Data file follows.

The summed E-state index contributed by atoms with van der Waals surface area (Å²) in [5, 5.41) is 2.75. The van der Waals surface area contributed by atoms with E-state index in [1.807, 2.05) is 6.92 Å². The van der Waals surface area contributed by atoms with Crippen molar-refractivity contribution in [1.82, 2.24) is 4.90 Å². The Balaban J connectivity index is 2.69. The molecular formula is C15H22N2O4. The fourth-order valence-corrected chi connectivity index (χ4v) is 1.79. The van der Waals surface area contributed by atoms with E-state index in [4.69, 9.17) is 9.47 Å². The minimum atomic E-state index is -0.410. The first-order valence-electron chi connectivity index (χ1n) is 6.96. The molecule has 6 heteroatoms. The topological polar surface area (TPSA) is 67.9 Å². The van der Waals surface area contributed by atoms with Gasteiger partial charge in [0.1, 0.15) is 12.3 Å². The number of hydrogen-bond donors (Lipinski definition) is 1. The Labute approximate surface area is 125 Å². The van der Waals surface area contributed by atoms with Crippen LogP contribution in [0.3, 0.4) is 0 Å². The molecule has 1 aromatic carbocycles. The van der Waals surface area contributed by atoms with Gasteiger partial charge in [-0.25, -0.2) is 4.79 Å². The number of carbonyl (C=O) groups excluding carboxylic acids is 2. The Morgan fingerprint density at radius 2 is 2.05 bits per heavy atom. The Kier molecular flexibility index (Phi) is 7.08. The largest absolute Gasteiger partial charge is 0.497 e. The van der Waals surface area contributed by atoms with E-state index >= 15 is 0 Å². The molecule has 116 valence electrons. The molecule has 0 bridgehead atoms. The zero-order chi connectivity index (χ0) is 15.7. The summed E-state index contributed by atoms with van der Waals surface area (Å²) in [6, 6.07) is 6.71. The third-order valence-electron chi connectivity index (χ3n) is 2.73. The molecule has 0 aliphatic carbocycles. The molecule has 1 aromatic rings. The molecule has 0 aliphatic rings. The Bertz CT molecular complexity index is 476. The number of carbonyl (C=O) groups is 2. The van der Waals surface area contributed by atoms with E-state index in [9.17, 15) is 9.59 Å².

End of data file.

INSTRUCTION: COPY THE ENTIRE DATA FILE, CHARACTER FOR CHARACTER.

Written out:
The summed E-state index contributed by atoms with van der Waals surface area (Å²) in [5, 5.41) is 2.75. The van der Waals surface area contributed by atoms with E-state index in [1.807, 2.05) is 6.92 Å². The van der Waals surface area contributed by atoms with Crippen molar-refractivity contribution in [1.82, 2.24) is 4.90 Å². The Balaban J connectivity index is 2.69. The molecular formula is C15H22N2O4. The fourth-order valence-corrected chi connectivity index (χ4v) is 1.79. The van der Waals surface area contributed by atoms with E-state index in [4.69, 9.17) is 9.47 Å². The minimum atomic E-state index is -0.410. The first-order valence-electron chi connectivity index (χ1n) is 6.96. The molecule has 6 heteroatoms. The topological polar surface area (TPSA) is 67.9 Å². The van der Waals surface area contributed by atoms with Gasteiger partial charge in [0.1, 0.15) is 12.3 Å². The number of hydrogen-bond donors (Lipinski definition) is 1. The Labute approximate surface area is 125 Å². The van der Waals surface area contributed by atoms with Crippen LogP contribution in [0.3, 0.4) is 0 Å². The molecule has 1 aromatic carbocycles. The van der Waals surface area contributed by atoms with Gasteiger partial charge in [-0.25, -0.2) is 4.79 Å². The number of carbonyl (C=O) groups excluding carboxylic acids is 2. The Morgan fingerprint density at radius 2 is 2.05 bits per heavy atom. The Kier molecular flexibility index (Phi) is 7.08. The largest absolute Gasteiger partial charge is 0.497 e. The van der Waals surface area contributed by atoms with E-state index >= 15 is 0 Å². The molecule has 116 valence electrons. The molecule has 0 bridgehead atoms. The zero-order chi connectivity index (χ0) is 15.7. The summed E-state index contributed by atoms with van der Waals surface area (Å²) in [6, 6.07) is 6.71. The third-order valence-electron chi connectivity index (χ3n) is 2.73. The molecule has 0 aliphatic carbocycles. The molecule has 1 aromatic rings. The molecule has 0 aliphatic rings. The Bertz CT molecular complexity index is 476. The number of carbonyl (C=O) groups is 2. The van der Waals surface area contributed by atoms with E-state index in [9.17, 15) is 9.59 Å².